The Magpie and the Wardrobe is an enchanting collection of folklore, traditional recipes and quirky facts tumbled together in a beautifully designed book. With a chapter for each month of the year, there’s something to interest everyone. For example, did you know that people started hanging glass baubles in their windows to trap witches?

 

 

 

 


Doing Good Better is a must read for anyone who wants to make a positive difference in the world. It challenges the reader to re-examine their assumptions about altruism to take an evidence based approach to charity. Effective altruism is rapidly becoming a hot topic.

 

 

 

 


Versions of Us is one of only two fiction books I’ve put on this list as I think that it’s quite a subtle area of interest to judge when buying a Secret Santa present, but I couldn’t resist this book which has been described as a bit of a literary sliding doors and asks the question, what if you had said yes?

 

 

 

 


Britannia Obscura takes an alternative look at Britain, exploring different ways of engaging with the landscape- via networks of caves, through the skies, by canal and around leylines- and exploring the worlds of people who experience the country through these. This would be an unusual gift for ramblers or map fanatics.

 

 

 

 


The other fiction book I’ve put on this list is the newly released, illustrated Harry Potter and The Philosopher’s Stone. The illustrations are just perfect, and it would make the perfect gift for Harry Potter fans young and old. I can’t wait to start reading this with Phoebe when she’s older.

From Christmas Jumper to Reading Gloves

Hello, this evening you find me feeling very proud of myself having had a very productive evening yesterday.  I wasn’t able to wear my Christmas jumper for the Save the Children Day at work as it had shrunk in the wash (don’t worry I still donated) and I was quite annoyed about this because a) everyone’s Christmas jumpers looked amazing and b) I actually really loved mine. So I decided to “upcycle” it. While I hate the word upcycle (it should be sent to the same hell as staycation) I like the practice and had to show off my reading gloves and Christmassy cushion. The two together can’t have taken more than an hour and a half as I did them while watching Homeland.

 

The Gloves

upcycled fingerless gloves mittensSuper easy, you could make these as a no sew project and mine involved very minimal sewing. I’m especially pleased with these as I get tendonitis from excessive typing in cold conditions (or as I like to put it, working too hard…), so they will be perfect for winter blogging. All you need to do is cut the gloves to the required length, use some bonding tape to prevent the hems fraying and cut a thumb hole to fit the recipient and you have some pretty snazzy gloves. I embellished mine with some vintage snowflake buttons that my grandmother gave me and because my jumper wasn’t pure wool, used some stitching to prevent the thumb hole fraying. If your jumper is made from 100% you can wash it on a really hot wash to felt it and it won’t fray.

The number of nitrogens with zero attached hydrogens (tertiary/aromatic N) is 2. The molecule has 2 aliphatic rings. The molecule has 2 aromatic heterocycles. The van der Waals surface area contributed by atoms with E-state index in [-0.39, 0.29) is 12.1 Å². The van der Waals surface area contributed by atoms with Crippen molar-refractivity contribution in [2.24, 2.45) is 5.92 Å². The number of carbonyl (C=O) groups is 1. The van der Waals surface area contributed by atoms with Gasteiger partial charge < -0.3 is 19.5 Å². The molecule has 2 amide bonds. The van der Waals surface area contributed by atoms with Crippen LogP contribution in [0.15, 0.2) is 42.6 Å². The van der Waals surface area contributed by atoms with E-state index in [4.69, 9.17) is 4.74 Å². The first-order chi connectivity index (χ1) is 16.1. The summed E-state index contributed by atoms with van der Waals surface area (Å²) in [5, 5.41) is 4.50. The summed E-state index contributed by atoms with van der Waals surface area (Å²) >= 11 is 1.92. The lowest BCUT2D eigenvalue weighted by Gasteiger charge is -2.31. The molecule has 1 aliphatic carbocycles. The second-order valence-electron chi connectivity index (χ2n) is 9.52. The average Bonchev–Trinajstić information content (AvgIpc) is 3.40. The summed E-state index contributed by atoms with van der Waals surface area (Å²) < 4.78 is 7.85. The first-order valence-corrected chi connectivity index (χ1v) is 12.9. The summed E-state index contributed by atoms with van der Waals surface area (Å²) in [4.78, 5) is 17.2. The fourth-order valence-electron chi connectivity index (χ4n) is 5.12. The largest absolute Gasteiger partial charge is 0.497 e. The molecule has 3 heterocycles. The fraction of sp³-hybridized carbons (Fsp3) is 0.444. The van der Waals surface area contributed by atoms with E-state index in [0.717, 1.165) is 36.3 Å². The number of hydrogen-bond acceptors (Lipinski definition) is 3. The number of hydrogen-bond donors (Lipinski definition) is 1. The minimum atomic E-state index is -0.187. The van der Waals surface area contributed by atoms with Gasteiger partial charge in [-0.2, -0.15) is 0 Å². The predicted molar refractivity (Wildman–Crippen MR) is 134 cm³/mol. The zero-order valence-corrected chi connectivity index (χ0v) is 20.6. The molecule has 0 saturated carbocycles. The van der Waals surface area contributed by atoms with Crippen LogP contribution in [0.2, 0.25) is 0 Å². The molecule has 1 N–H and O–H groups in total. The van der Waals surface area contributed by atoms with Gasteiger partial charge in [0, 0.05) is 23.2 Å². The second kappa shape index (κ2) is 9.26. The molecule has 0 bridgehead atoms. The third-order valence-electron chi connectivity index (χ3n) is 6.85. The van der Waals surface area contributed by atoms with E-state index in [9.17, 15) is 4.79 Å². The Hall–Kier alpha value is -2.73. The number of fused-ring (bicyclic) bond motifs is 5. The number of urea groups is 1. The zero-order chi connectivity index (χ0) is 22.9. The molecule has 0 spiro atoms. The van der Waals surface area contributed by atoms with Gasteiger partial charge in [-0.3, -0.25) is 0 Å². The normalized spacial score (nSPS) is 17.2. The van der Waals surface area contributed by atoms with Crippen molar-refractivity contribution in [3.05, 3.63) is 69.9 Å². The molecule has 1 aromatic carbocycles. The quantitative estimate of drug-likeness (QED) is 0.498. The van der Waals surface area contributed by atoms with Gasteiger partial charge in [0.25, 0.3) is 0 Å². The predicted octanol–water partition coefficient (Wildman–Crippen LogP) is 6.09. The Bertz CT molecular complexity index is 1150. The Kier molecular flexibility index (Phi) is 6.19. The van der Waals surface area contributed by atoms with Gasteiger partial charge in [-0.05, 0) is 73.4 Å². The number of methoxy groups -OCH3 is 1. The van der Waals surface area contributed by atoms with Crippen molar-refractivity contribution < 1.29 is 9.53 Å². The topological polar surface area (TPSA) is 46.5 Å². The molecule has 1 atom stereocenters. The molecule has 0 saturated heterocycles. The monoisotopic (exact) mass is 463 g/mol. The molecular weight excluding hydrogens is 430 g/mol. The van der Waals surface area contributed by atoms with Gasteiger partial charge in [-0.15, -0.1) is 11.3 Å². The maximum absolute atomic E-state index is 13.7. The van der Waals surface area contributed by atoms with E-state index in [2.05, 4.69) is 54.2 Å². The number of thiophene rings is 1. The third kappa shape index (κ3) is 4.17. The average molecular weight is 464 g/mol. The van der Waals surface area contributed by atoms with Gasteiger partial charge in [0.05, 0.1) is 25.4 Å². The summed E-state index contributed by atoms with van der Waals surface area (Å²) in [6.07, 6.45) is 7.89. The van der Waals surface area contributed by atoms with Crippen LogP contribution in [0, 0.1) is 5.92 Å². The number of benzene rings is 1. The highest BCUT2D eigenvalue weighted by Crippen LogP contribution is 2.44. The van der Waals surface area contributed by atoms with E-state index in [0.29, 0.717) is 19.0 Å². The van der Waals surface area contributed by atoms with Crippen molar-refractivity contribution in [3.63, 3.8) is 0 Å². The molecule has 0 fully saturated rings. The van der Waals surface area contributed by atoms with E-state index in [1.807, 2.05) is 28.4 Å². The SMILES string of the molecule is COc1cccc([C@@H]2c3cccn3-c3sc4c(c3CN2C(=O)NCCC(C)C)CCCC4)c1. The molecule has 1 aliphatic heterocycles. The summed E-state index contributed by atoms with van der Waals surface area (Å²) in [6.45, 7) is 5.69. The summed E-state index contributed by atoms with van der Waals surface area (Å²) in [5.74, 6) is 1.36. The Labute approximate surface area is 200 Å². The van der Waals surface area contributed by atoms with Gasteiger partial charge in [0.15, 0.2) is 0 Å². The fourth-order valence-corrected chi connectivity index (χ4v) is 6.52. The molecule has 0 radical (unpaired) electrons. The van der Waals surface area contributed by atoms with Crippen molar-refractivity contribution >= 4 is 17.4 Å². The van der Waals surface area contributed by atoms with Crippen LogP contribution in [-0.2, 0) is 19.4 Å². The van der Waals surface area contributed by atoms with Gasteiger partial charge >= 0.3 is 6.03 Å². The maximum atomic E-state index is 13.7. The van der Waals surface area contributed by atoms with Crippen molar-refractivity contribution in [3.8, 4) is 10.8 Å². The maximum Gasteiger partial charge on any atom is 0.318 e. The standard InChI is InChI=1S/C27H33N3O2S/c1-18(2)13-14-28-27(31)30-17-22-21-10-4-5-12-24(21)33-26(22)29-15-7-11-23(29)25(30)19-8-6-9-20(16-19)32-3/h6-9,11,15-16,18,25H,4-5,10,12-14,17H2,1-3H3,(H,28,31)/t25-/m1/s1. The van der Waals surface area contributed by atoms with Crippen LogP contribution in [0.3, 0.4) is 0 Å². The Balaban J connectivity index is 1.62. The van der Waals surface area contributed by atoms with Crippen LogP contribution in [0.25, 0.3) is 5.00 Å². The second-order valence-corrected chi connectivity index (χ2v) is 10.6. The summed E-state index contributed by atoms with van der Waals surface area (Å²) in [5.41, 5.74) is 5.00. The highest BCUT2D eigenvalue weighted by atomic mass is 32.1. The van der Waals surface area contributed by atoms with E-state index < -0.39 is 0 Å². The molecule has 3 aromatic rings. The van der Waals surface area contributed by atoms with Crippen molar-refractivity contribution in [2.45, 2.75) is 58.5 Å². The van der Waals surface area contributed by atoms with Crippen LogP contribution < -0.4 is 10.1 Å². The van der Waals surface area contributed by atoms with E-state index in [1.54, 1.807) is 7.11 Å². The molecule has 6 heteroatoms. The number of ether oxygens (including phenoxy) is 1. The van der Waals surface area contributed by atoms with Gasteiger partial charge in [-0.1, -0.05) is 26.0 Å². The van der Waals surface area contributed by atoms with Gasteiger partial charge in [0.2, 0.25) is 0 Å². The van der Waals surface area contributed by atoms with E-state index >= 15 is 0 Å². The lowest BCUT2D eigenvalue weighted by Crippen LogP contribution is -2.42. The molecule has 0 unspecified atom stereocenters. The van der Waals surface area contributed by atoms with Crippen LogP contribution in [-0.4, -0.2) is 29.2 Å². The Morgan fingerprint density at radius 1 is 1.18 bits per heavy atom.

The Cushion

upcycled sweater cushionEasier than pie, I just turned the jumper inside out and sewed the waist band closed before turning the right side around, popping the cushion pad inside, trimming it to the right size and closing up with a tight whip stitch in a matching thread colour to prevent it fraying. I think it looks very Christmassy and am glad that my favourite Christmas jumper is getting a second life.

Gifts for Sherlock Holmes Fans

Other than reading, one of my favourite things to do at Christmas is to curl up on the sofa watching re-runs of old Sherlock Holmes films and adaptations. You’d be surprised how many you can find and in the past my father and I have managed to fill at least three days of viewings with Sherlock Holmes re-runs, much to the consternation of my little sister. I’ve even managed to hook my boyfriend on the stories to the point that we now have quarrels about which of us is Holmes and which of us is Watson. I am clearly Holmes, as you’ll be able to see from the following exchange:

Me: Elementary, Watson.

Boyfriend: You’re Watson, I’m Shakespeare.

Anyway, I digress. If you have a Holmes fan in your life, or want to introduce a loved one to the Sherlock Holmes stories, the following are great gift ideas:

I am a huge fan of the Penguin Clothbound Classics series. They look amazing and if, like me, the reader in your life is constantly berating themselves for having failed to read a particular classic, they’re a great gift. Even if you’re buying for someone whose favourite book is The Hound of The Baskervilles and has read it a thousand times, they’re sure to love this beautiful edition which will be cherished by Holmes veterans and Sherlock newcomers.

 

 

 

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iconIn the unlikely event that, like myself and my boyfriend, you and your loved ones are arguing over which of you is Watson and which of you is Holmes, you can settle things once and for all by treating them to a The Hound of The Baskerville personalised classic which lets you swap the characters’ names for those of your choosing. A word to the wise, my little sister got me an Alice’s Adventures in Wonderland personalised classic, and the recipient gets to choose the characters on the internet. If settling disputes like me and the boyfriend, intercept the pack and do this for them then give them the finished book.

 

 

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iconThis working magnifying glass necklace is a great gift for budding detectives or someone who keeps misplacing their reading glasses. Pair it with this cute and quirky knitted deerstalker hat for this season’s take on the consulting detective look.